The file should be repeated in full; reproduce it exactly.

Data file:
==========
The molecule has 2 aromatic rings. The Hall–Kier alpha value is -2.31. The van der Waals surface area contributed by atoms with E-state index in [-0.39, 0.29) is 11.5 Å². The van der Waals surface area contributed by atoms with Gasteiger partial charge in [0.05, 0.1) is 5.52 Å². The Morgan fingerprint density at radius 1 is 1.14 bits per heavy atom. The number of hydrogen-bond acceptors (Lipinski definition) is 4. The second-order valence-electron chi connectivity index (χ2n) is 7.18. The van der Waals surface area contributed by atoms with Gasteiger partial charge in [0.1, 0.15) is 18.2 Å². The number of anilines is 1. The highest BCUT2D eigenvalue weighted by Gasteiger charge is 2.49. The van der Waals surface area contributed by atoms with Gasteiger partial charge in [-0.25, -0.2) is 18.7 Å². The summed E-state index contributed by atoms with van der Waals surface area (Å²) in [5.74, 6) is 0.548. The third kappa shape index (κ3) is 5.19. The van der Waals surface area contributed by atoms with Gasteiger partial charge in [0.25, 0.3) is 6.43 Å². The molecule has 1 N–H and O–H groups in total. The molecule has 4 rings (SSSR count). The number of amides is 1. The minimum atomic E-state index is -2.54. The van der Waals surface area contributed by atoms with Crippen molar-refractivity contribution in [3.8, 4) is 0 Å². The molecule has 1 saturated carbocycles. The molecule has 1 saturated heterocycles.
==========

The molecule has 2 aromatic rings. The Hall–Kier alpha value is -2.31. The van der Waals surface area contributed by atoms with E-state index in [-0.39, 0.29) is 11.5 Å². The van der Waals surface area contributed by atoms with Gasteiger partial charge in [0.05, 0.1) is 5.52 Å². The Morgan fingerprint density at radius 1 is 1.14 bits per heavy atom. The number of hydrogen-bond acceptors (Lipinski definition) is 4. The second-order valence-electron chi connectivity index (χ2n) is 7.18. The van der Waals surface area contributed by atoms with Gasteiger partial charge in [0.1, 0.15) is 18.2 Å². The number of anilines is 1. The highest BCUT2D eigenvalue weighted by Gasteiger charge is 2.49. The van der Waals surface area contributed by atoms with Gasteiger partial charge in [-0.25, -0.2) is 18.7 Å². The summed E-state index contributed by atoms with van der Waals surface area (Å²) in [5.74, 6) is 0.548. The third kappa shape index (κ3) is 5.19. The van der Waals surface area contributed by atoms with Gasteiger partial charge in [0.25, 0.3) is 6.43 Å². The molecule has 1 N–H and O–H groups in total. The molecule has 4 rings (SSSR count). The number of amides is 1. The minimum atomic E-state index is -2.54. The van der Waals surface area contributed by atoms with Crippen molar-refractivity contribution in [3.8, 4) is 0 Å². The molecule has 1 saturated carbocycles. The molecule has 1 saturated heterocycles.